Mountain Goat Summit Revisited

A little less than a year ago I summited a mountain, known in SOTA terms as 9431 (it's elevation ASL) with a designator of W5N/PW-019, which put me over 1,000 Activator points and thus qualified me for the Mountain Goat award. This award is one of the most satisfying awards I've achieved in ham radio, including #1 Honor Roll. I did the summit that day with a couple of friends of mine, Fred KT5X (aka WS0TA) and John, K1JD. Both are also mentors to me as I learned the SOTA trade so to speak.

So, nearly a year later, the three of us returned to the same summit. Like the previous ascent we would need snowshoes to get to the top. The hike is a little more than 3 miles round trip and climbs 1,100 vertical feet. The hike starts in Black Canyon with a steady ascent to the shoulder, and then two different steep pitches to the top. The drifts on the summit were significant with our snowshoes sinking 1-2 feet into the snow. There were patches facing the south were the snow had completely melted, however most of the final ascent is on the north side of the mountain.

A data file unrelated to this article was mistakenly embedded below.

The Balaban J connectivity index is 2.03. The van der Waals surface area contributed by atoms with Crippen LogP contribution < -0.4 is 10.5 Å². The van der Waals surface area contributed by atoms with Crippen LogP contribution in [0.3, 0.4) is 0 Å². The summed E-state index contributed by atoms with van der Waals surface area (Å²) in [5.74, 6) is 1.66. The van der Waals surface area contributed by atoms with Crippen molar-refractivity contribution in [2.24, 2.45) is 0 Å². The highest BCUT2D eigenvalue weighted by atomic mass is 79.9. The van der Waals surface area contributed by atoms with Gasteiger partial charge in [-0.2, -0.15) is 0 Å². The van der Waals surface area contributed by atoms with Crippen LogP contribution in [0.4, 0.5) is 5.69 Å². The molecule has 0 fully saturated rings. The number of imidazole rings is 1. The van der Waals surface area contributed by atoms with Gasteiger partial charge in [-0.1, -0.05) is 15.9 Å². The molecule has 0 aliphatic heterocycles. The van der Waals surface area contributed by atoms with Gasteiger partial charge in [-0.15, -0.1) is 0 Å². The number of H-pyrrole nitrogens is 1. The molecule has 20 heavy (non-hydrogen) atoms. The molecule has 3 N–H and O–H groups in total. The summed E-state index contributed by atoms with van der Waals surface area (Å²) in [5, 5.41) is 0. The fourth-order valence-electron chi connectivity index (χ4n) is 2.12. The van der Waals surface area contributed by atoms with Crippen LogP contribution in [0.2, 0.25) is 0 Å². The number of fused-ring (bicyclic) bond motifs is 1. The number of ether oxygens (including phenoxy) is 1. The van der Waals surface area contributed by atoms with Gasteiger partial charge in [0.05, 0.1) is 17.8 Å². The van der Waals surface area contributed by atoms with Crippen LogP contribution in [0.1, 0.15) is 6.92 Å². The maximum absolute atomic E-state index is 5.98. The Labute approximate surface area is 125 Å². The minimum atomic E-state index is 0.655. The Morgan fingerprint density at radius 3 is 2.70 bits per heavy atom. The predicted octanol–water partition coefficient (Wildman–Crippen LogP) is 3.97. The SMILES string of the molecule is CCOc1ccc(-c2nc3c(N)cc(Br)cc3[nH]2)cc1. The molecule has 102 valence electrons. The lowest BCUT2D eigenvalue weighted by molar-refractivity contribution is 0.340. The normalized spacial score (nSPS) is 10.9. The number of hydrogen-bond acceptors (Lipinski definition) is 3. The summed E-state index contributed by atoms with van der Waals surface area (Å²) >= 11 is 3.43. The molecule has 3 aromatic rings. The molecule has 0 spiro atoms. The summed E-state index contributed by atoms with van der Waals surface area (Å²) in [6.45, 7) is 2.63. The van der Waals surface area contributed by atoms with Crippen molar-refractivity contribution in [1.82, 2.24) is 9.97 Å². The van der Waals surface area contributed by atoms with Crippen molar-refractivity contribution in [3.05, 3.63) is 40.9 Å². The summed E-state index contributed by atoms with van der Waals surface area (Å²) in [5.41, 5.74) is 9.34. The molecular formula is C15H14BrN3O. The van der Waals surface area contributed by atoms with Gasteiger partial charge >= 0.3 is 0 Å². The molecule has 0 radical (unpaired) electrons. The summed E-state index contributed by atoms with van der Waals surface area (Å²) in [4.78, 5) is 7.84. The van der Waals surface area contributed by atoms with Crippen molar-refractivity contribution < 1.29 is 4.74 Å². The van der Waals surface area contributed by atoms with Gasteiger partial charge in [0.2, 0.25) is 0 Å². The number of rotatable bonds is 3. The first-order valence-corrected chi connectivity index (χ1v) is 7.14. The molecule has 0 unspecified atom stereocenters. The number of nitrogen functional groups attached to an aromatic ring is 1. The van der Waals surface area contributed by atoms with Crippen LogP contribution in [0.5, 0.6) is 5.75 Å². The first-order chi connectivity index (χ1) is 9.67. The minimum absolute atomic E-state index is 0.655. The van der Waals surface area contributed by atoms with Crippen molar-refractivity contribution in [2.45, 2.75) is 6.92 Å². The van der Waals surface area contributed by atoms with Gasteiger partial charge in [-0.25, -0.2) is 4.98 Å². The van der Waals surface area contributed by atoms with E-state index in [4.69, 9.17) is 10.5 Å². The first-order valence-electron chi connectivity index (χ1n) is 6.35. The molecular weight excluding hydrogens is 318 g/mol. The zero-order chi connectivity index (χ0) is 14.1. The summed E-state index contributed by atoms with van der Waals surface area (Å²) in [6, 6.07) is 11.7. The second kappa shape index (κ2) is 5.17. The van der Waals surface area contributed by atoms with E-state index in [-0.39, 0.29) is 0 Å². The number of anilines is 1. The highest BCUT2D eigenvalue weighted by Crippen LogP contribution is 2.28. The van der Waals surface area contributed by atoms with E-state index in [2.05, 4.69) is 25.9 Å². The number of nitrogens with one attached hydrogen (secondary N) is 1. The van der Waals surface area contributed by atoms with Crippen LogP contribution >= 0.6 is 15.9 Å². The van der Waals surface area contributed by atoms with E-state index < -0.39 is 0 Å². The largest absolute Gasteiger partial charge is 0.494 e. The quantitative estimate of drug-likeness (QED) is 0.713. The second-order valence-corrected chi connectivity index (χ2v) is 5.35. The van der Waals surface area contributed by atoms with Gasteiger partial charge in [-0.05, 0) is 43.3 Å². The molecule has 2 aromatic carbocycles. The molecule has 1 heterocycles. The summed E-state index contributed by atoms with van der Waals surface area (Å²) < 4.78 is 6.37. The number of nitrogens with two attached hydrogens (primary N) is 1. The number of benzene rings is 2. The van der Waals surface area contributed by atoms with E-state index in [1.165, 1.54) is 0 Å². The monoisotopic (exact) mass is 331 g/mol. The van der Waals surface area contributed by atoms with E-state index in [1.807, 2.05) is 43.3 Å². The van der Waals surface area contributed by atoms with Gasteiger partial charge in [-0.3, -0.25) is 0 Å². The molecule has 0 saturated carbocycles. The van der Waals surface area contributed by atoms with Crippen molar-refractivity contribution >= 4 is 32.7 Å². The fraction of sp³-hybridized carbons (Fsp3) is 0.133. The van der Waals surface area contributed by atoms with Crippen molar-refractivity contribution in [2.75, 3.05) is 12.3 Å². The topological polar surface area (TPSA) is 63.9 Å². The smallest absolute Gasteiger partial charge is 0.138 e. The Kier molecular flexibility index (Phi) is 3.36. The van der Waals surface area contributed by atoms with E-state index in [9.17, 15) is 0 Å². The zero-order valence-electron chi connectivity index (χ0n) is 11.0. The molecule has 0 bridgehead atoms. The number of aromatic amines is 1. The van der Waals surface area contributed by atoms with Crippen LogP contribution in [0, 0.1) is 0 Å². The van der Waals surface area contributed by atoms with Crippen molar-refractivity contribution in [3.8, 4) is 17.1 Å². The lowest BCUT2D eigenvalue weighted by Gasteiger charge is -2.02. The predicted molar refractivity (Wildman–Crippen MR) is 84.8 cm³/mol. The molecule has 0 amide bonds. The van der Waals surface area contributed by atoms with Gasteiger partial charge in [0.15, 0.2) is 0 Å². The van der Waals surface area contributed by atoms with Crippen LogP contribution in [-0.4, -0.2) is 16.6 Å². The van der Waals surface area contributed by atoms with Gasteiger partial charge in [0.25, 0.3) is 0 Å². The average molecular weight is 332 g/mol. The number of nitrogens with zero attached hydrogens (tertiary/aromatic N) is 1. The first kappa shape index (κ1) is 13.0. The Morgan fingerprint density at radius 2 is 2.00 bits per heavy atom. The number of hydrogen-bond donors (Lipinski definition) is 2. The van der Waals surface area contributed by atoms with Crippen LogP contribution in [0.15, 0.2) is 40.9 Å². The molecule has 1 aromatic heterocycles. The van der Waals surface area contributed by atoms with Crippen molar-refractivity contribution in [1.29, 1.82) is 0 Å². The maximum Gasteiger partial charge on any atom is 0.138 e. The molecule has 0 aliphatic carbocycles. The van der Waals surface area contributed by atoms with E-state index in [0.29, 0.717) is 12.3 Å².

Below is a brief video of my set-up on the summit. I have configured my 3 band MTR (17m, 20m and 30m) so that I can hold it in my hand. As you will see in the video, the battery and paddle are attached to the radio and I use the back of the radio to hold my log. Very compact and very efficient. I certainly can't claim this as an original design since I coped it from Fred, KT5X. My antenna is a linked EFHW into an 81:1 transformer. The actual link connection design was inspired from Frank, K0JQZ.



Below is my log:


TimeCallBandModeNotes
17:31zW7RV10MHzCW
17:31zK0LAF10MHzCW
17:32zK6JMP10MHzCW
17:33zW7USA10MHzCW
17:34zK7JFD10MHzCW
17:34zAK5SD10MHzCW
17:35zNU7Y10MHzCW
17:35zNG6R10MHzCW
17:36zND7PA10MHzCW
17:36zN7LP10MHzCW
17:38zK1LB10MHzCW
17:41zW4AMW10MHzCW
17:41zK0HNC10MHzCW
17:42zKG3W10MHzCW
17:47zK6EL14MHzCW
17:48zAE9F14MHzCW
17:48zKG3W14MHzCW
17:49zNA4SO14MHzCW
17:51zN9KW14MHzCW
17:51zNK6A14MHzCW


Mike Crownover, AD5A, is a regular contributor to AmateurRadio.com and writes from Texas, USA. Contact him at [email protected].

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